Through the years, Martin Oaks has seen a number of unfortunate disagreements between family members following the demise of a loved one. Frequently, these fissures developed because of the way family member interpreted the wishes of the deceased.
Last week renowned playwright, Edward Albee, who passed away on September 16, 2016 (and who was cremated — his ashes were scattered over his Long Island estate), posthumously was the subject of a dispute about his work. Wanting to preserve only his best work, Albee, in his will, noted that he preferred any of his “incomplete manuscripts” to be destroyed. This type of request is, in legal circles, called “dead hand control.” Is it effective?
Lawyers who specialize in estate law say that there is a lot of wiggle room here. History is replete with examples of families setting aside the deceased’s wishes and substituting their own. Albee’s case is further complicated by the fact that his last project, “Laying an Egg,” has been twice scheduled to be produced and then withdrawn – meaning that there are copies of it existent. This raises the question if the manuscript is indeed “incomplete.”
Although arguments exist on both side of this issue, we here at Martin Oaks tend to believe that the deceased’s wishes are a trump card. However, there are exceptions.
In the artistic world where Albee operated, many great works have been published (sometimes specifically against the authors last wishes). Chief among them is “The Trail,” by Franz Kafka, a book published a year after his death. In fact, all of Kafka’s novels were published after his death. Prior to passing he had asked his friend, Max Brod, to burn all of his work – Brod felt that the writing was too brilliant to destroy. Had he done so, the world would have lost one of the truly great novelists of all time.
Similarly, “You Can’t Go Home Again” by Thomas Wolf was published two years after his death. Not having this outstanding work available would be a tragedy.
A cult classic by John Kennedy Toole, “A Confederacy of Dunces,” has a very interesting history. Toole wrote the book in 1963 and spent years trying to place it with a publisher. Unfortunately, he committed suicide in 1969. Through the efforts of his determined mother, the book finally was issued, and astoundingly, won a Pulitzer Prize for fiction.
Another example of posthumous publishing is a most compelling story. In his lifetime, Steig Larsson, published some poetry, but wrote crime stories as a hobby. He was a journalist who had an extremely unhealthy life style; this led to his fatal heart attack at the age of 50. His partner discovered the manuscripts of “The Girl with the Dragon Tattoo,” “The Girl Who Played with Fire,” and “The Girl Who Kicked the Hornet’s Nest.” Amazingly, this trilogy has sold more than 80 million copies worldwide – when you add in film and television rights, Larsson was sitting on one of the largest literary fortunes ever.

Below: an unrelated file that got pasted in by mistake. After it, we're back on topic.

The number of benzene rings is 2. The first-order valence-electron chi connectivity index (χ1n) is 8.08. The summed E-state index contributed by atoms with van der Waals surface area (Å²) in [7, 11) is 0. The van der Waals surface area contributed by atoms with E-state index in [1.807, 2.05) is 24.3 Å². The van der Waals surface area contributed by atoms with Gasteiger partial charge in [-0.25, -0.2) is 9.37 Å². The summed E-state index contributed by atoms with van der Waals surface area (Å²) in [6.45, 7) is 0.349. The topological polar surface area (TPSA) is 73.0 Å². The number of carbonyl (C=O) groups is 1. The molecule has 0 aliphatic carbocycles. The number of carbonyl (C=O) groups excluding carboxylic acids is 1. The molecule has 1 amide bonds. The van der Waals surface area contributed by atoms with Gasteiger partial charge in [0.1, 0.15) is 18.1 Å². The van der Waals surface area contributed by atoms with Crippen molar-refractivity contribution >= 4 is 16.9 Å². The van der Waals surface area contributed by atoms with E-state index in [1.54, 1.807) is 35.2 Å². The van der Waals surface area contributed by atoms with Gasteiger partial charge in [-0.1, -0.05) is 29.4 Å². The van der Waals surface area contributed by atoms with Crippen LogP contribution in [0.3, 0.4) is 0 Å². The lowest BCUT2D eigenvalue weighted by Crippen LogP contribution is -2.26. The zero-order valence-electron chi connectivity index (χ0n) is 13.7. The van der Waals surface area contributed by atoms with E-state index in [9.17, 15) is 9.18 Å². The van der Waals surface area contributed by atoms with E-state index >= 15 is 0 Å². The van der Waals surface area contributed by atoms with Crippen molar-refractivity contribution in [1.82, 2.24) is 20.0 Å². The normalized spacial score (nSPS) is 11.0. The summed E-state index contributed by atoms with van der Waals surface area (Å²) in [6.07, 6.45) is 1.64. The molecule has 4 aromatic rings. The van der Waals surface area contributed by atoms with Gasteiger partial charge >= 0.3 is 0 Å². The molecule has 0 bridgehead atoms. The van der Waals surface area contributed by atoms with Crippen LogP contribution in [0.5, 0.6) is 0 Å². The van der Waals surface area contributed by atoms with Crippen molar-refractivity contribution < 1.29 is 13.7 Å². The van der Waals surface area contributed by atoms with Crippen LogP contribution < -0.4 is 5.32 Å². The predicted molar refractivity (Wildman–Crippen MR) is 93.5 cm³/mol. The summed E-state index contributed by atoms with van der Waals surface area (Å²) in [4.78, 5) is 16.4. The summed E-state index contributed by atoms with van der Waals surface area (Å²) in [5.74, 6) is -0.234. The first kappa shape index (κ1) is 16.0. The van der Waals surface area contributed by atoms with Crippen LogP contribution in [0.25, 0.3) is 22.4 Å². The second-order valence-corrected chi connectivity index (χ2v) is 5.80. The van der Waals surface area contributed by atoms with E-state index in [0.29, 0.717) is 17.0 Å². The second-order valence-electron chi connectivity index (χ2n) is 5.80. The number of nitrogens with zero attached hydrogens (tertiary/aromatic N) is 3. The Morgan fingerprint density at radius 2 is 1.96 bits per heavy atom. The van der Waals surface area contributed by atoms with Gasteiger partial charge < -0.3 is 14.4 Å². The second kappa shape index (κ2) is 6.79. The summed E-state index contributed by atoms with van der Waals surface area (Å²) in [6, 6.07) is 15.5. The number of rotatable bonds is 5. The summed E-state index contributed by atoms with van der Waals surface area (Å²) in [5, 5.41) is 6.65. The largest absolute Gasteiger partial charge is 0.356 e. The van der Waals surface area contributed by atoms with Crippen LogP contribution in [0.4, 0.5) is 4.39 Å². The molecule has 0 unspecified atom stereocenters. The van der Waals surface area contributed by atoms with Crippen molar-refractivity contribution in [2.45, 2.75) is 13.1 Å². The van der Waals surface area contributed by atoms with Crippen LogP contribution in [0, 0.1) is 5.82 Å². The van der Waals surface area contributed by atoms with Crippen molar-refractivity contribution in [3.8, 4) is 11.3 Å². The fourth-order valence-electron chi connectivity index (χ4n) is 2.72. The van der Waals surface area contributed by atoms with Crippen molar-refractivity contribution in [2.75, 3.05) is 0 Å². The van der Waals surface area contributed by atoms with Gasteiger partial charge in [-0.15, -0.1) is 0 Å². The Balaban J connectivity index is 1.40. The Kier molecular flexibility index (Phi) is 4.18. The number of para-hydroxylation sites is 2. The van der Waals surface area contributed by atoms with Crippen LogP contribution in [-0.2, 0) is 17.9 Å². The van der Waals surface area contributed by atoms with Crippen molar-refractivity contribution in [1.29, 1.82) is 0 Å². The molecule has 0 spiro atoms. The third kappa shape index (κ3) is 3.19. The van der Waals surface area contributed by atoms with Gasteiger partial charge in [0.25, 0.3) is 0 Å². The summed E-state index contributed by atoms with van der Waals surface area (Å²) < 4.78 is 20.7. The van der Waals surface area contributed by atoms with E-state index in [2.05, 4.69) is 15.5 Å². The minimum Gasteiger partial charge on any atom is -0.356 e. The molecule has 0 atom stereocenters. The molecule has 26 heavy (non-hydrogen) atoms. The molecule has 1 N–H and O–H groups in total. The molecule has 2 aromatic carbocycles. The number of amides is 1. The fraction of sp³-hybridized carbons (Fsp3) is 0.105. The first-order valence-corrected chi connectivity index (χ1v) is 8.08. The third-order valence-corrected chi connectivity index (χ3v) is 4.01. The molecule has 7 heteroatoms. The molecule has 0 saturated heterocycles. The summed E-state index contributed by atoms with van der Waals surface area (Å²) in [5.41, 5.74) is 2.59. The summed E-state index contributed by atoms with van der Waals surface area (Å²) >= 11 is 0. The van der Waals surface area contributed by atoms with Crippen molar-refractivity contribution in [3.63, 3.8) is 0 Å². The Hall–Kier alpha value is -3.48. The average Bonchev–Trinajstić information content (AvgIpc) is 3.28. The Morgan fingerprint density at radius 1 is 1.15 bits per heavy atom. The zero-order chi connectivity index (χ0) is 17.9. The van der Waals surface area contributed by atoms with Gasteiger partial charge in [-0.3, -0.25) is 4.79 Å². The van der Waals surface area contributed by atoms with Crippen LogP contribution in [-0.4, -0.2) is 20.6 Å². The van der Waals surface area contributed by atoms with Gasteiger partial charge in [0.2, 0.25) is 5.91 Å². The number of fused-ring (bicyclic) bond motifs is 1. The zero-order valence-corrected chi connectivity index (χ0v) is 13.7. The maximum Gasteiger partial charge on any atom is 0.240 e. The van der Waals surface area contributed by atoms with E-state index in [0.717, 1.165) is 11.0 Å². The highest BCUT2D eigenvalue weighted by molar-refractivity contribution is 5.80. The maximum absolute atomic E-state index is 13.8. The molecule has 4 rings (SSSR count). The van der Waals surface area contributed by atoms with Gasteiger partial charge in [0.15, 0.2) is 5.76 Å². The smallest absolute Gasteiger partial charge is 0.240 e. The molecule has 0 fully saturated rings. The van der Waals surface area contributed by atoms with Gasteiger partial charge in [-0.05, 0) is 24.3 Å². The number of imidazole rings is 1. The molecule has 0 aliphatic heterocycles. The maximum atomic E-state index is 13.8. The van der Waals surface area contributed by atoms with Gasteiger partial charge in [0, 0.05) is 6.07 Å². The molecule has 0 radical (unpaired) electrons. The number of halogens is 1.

Two other authors who have been published extensively after their deaths are, of course, Ernest Hemingway and F. Scott Fitzgerald. This is a situation that is rich with irony: they knew each other personally — there has been much written about their professional jealousy, friendship, and other aspects of their relationship. Both drank heavily, and both have literary reputations that have gone in different directions — Hemingway’s had descended and Fitzgerald’s has ascended.
Since Fitzgerald’s death in 1940 at the age of 44, there has been one novel (“The Last Tycoon”) and seven short story collections published, including one last month titled “I’d Die for You.” In the main, these collections have been fairly well received.
After Hemingway’s suicide in 1961, 10 works have appeared – the best of which are “A Movable Feast,” (non-fiction) and “Islands in the Stream,” (novel). A number of the other books – particularly “True at First Light,” disappoint.
One other egregious example exists: “Summer Crossing,” by Truman Capote. The author actually threw this manuscript into the trash and had no intention for it to ever see the light of day. It was recovered by a house sitter, and ultimately issued by Random House. Scholars may find some interest here, but, in my opinion, it does nothing to burnish Capote’s reputation.
In closing, it will be interesting to see how the “dead hand control” of Edward Albee plays out. My guess is, at some time in the not too distant future, “Laying an Egg,” will be available.
Call Martin Oaks for an immediate response (469)605-7215. Inexpensive, affordable cremation services are available through the funeral directors who work with Martin Oaks in and around the Dallas, Texas area. All cremation services must be arranged through the licensed funeral directors who work with Martin Oaks.